Steve Kremer and Robert Künnemann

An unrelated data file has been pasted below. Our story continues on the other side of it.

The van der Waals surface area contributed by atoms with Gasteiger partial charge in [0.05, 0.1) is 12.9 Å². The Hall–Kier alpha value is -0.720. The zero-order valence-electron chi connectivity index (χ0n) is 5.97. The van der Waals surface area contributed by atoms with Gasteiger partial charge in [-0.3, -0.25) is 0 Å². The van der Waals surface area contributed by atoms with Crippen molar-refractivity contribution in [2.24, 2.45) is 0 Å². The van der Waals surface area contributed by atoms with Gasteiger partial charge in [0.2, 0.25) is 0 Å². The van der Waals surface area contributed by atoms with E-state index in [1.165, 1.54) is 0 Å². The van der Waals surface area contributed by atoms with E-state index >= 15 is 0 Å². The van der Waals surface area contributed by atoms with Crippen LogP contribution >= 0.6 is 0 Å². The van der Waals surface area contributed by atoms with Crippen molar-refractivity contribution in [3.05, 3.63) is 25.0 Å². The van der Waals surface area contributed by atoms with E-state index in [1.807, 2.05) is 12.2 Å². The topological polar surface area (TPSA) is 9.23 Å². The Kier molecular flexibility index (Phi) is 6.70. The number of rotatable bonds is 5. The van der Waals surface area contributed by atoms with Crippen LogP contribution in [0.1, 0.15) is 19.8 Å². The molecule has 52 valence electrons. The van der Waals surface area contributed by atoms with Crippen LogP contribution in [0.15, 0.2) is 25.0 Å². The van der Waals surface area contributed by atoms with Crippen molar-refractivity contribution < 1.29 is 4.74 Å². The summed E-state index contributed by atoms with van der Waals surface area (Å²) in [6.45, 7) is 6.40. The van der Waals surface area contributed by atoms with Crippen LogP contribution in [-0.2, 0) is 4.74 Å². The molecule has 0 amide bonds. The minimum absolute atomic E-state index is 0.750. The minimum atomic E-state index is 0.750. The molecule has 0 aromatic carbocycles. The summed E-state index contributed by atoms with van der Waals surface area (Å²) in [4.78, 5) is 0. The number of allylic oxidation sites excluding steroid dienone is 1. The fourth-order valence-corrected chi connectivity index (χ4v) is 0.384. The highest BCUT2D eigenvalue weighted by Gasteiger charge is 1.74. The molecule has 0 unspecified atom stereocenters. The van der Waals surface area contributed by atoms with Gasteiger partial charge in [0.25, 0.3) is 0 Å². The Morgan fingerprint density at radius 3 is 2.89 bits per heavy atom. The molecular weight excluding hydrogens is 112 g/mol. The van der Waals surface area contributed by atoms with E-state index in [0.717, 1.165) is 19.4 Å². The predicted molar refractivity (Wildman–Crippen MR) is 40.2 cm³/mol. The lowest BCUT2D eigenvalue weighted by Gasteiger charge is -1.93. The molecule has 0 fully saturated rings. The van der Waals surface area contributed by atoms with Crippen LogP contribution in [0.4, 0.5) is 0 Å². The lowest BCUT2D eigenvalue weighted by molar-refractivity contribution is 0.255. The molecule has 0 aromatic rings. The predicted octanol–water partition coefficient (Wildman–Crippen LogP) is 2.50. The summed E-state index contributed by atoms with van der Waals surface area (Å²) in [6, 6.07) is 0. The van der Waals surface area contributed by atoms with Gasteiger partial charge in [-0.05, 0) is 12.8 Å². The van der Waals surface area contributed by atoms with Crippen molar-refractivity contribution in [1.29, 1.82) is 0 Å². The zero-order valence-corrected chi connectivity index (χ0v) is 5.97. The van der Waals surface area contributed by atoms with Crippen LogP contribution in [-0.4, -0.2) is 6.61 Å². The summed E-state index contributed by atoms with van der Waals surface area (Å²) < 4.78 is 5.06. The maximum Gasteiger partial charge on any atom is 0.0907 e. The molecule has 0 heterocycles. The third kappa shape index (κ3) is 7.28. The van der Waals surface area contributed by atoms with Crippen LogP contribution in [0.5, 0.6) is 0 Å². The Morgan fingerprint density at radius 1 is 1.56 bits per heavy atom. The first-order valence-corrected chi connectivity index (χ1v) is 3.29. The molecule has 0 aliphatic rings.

Security APIs, key servers and protocols that need to keep the status of transactions, require to maintain a global, non-monotonic state, e.g., in the form of a database or register. However, existing automated verification tools do not support the analysis of such stateful security protocols - sometimes because of fundamental reasons, such as the encoding of the protocol as Horn clauses, which are inherently monotonic. An exception is the recent tamarin prover which allows specifying protocols as multiset rewrite (MSR) rules, a formalism expressive enough to encode state. As multiset rewriting is a "low-level" specification language with no direct support for concurrent message passing, encoding protocols correctly is a difficult and error-prone process. We propose a process calculus which is a variant of the applied pi calculus with constructs for manipulation of a global state by processes running in parallel. We show that this language can be translated to MSR rules whilst preserving all security properties expressible in a dedicated first-order logic for security properties. The translation has been implemented in a prototype tool which useqs the tamarin prover as a backend. We apply the tool to several case studies among which a simplified fragment of PKCS#11, the Yubikey security token, and an optimistic contract signing protocol.